Illustration for The Purloined Letter by Frederic Lix (c. 1864).

"The Purloined Letter" is a short story by the American author Edgar Allan Poe. First published in the 1845 edition of the annual The Gift (issued in 1844), it was an immediate success both in America and in Europe. It is the third and final story by Poe featuring the brilliant amateur detective C. Auguste Dupin. Poe himself considered it to be possibly the best of his "tales of ratiocination." Unlike the previous two Dupin stories, "The Murders in the Rue Morgue" (1841) and "The Mystery of Marie Rogêt" (1842), "The Purloined Letter" contains no sensational elements, making it a strictly intellectual piece of detective fiction.

In the story, Dupin is consulted by the Prefect of Police who is searching desperately for a sensitive letter being used to blackmail a royal personage. The identity of the criminal is known, and circumstances indicate the letter is hidden in his residence, and yet a meticulous search has failed to produce it. In the end, it is Dupin who deduces its clever hiding place using his peculiar analytic ability.

"The Purloined Letter" has influenced numerous detective stories, including several Sherlock Holmes short stories. The story has been adapted for television as an episode of Suspense (1952), as "The Case of The Purloined Letter" (1979) with main characters recast in an episode of the Sherlock Holmes and Doctor Watson series, and as "The Pawloined Paper" (1988) for the children's series Wishbone with a canine title character.


The unnamed narrator and his friend C. Auguste Dupin are enjoying a quiet evening when they are visited by the Prefect of Police. The Prefect wishes to consult Dupin about a puzzling case involving a sensitive letter stolen from the royal apartments.

While perusing the letter, the royal personage was interrupted by the exalted personage from whom she wished to keep it a secret. She was forced to place the compromising letter on a table with just the address showing. Minister D—, entering the boudoir on business, saw the letter and, recognizing the handwriting and seeing her confusion, realized her secret. True to his daring nature, he put down his own letter on the table and, knowing she would not call attention to it, picked up her letter in its place. He has since used his power over her to political advantage.

Knowing that the minister must, due to political circumstances, keep the letter close at hand, the police have made a thorough search of his hotel during his frequent absences. They have scrutinized every room and every piece of furniture, probing cushions with needles, removing table tops to check legs for cavities, and even examining joints with a microscope. They have also searched the grounds and adjoining houses. The minister himself has been waylaid and searched twice. Dupin comments that the minister, not being a fool, must have anticipated the searches, but the Prefect replies that the minister is a poet and therefore only one step removed from a fool. Dupin asks for the description of the letter then recommends another thorough search. The Prefect leaves in low spirits.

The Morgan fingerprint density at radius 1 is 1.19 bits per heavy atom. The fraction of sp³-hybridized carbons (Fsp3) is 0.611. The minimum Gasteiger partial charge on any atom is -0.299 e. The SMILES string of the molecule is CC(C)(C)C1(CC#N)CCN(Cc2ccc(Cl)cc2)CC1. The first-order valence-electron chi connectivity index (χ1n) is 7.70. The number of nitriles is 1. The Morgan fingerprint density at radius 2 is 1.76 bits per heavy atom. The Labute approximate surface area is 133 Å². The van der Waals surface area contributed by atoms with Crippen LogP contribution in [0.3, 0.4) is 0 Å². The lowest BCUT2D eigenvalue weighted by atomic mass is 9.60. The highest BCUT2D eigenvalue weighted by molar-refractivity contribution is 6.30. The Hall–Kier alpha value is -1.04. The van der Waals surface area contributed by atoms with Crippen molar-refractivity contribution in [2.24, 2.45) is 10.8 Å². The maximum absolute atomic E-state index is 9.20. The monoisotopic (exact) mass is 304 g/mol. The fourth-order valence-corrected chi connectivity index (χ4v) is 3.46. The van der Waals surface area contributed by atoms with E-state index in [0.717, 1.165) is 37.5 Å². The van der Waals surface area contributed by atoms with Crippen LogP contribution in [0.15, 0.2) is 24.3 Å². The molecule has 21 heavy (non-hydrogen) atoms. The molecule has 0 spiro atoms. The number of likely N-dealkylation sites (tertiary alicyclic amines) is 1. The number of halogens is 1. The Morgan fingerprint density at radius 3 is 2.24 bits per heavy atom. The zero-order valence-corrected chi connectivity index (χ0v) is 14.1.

A month later, the Prefect returns. The reward has now been doubled, and he is so desperate as to offer fifty thousand francs himself for the letter. Producing a checkbook, Dupin promises to hand him the letter once the check is signed. The Prefect stares incredulously at Dupin for some minutes before signing the check. Dupin unlocks the writing desk and takes out a letter. The Prefect gasps, glances at its contents, then scrambles out the door without a word.

Afterwards, Dupin explains the case to the narrator. Having confidence in the abilities of the police, he knew the fault lay not in the methods but the range of the search. Considering only their own ideas of ingenuity, they searched where they would have hidden the letter. The Prefect, believing all poets to be fools, underestimated the minister. Dupin, however, knew him also to be a mathematician. While a mathematician would not have confounded the police, the minister, being both a poet and a mathematician, would have reasoned better and known that the most intricate recesses would be open to the police. Being also bold and daring, he would have deliberately chosen simplicity, putting the letter under their nose rather than attempting to conceal it.

Expecting to find the letter in plain sight, Dupin called on the minister. While maintaining an animated discussion, he surveyed the apartment and spotted a card rack holding several visiting cards and a single letter. The crumpled letter, addressed in a female hand to the minister, was radically different in appearance from the Prefect's description. Its soiled condition was also inconsistent with the methodical habits of the minister. Convinced it was the stolen letter refolded inside out, Dupin memorized its appearance and, leaving a snuff box behind as an excuse to return, took his leave. Visiting again the following day, he substituted a facsimile he had prepared while the minister was distracted by a disturbance outside caused by a man in his pay.

Asked by the narrator why he replaced the letter instead of simply seizing it, Dupin explains that, not only did he want to get out alive, but he also meant to cause the minister's downfall. Ignorant of the loss, he would press the victim as usual only to have the table turned on him. Dupin then adds that he would like to know the minister's thoughts when, forced to open the letter, he finds the message he left inside just so the minister would know who outwitted him.

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